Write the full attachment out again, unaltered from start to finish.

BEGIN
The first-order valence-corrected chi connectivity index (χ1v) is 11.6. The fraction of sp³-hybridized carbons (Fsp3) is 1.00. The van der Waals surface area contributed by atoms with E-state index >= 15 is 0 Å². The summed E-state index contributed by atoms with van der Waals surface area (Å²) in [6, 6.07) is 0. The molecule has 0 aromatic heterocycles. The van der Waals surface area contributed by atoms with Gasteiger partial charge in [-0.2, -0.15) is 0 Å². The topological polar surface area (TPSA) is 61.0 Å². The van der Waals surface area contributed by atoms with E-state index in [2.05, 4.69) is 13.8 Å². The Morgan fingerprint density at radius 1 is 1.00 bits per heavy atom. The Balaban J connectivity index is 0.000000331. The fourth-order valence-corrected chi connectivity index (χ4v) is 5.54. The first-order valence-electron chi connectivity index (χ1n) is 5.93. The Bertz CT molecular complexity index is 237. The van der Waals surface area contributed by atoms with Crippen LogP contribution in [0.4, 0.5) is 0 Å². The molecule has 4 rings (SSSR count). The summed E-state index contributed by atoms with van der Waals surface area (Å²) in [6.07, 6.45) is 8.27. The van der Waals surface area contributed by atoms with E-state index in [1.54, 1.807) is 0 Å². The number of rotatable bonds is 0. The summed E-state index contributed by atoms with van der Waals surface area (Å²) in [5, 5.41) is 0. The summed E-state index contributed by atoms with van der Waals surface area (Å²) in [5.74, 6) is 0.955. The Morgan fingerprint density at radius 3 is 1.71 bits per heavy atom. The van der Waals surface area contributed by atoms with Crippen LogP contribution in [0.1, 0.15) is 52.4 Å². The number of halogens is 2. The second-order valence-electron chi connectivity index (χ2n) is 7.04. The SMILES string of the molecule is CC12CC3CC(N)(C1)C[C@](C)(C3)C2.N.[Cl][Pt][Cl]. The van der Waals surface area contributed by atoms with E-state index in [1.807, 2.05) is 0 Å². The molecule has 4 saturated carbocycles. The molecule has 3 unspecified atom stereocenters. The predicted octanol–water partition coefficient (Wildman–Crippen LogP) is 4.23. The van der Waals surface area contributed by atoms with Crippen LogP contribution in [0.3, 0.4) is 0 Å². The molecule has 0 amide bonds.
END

The first-order valence-corrected chi connectivity index (χ1v) is 11.6. The fraction of sp³-hybridized carbons (Fsp3) is 1.00. The van der Waals surface area contributed by atoms with E-state index >= 15 is 0 Å². The summed E-state index contributed by atoms with van der Waals surface area (Å²) in [6, 6.07) is 0. The molecule has 0 aromatic heterocycles. The van der Waals surface area contributed by atoms with Gasteiger partial charge in [-0.2, -0.15) is 0 Å². The topological polar surface area (TPSA) is 61.0 Å². The van der Waals surface area contributed by atoms with E-state index in [2.05, 4.69) is 13.8 Å². The Morgan fingerprint density at radius 1 is 1.00 bits per heavy atom. The Balaban J connectivity index is 0.000000331. The fourth-order valence-corrected chi connectivity index (χ4v) is 5.54. The first-order valence-electron chi connectivity index (χ1n) is 5.93. The Bertz CT molecular complexity index is 237. The van der Waals surface area contributed by atoms with Crippen LogP contribution in [0.4, 0.5) is 0 Å². The molecule has 4 rings (SSSR count). The summed E-state index contributed by atoms with van der Waals surface area (Å²) in [6.07, 6.45) is 8.27. The van der Waals surface area contributed by atoms with E-state index in [1.54, 1.807) is 0 Å². The number of rotatable bonds is 0. The summed E-state index contributed by atoms with van der Waals surface area (Å²) in [5, 5.41) is 0. The summed E-state index contributed by atoms with van der Waals surface area (Å²) in [5.74, 6) is 0.955. The Morgan fingerprint density at radius 3 is 1.71 bits per heavy atom. The van der Waals surface area contributed by atoms with Crippen LogP contribution in [0.1, 0.15) is 52.4 Å². The number of halogens is 2. The second-order valence-electron chi connectivity index (χ2n) is 7.04. The SMILES string of the molecule is CC12CC3CC(N)(C1)C[C@](C)(C3)C2.N.[Cl][Pt][Cl]. The van der Waals surface area contributed by atoms with E-state index in [1.807, 2.05) is 0 Å². The molecule has 4 saturated carbocycles. The molecule has 3 unspecified atom stereocenters. The predicted octanol–water partition coefficient (Wildman–Crippen LogP) is 4.23. The van der Waals surface area contributed by atoms with Crippen LogP contribution in [0.3, 0.4) is 0 Å². The molecule has 0 amide bonds.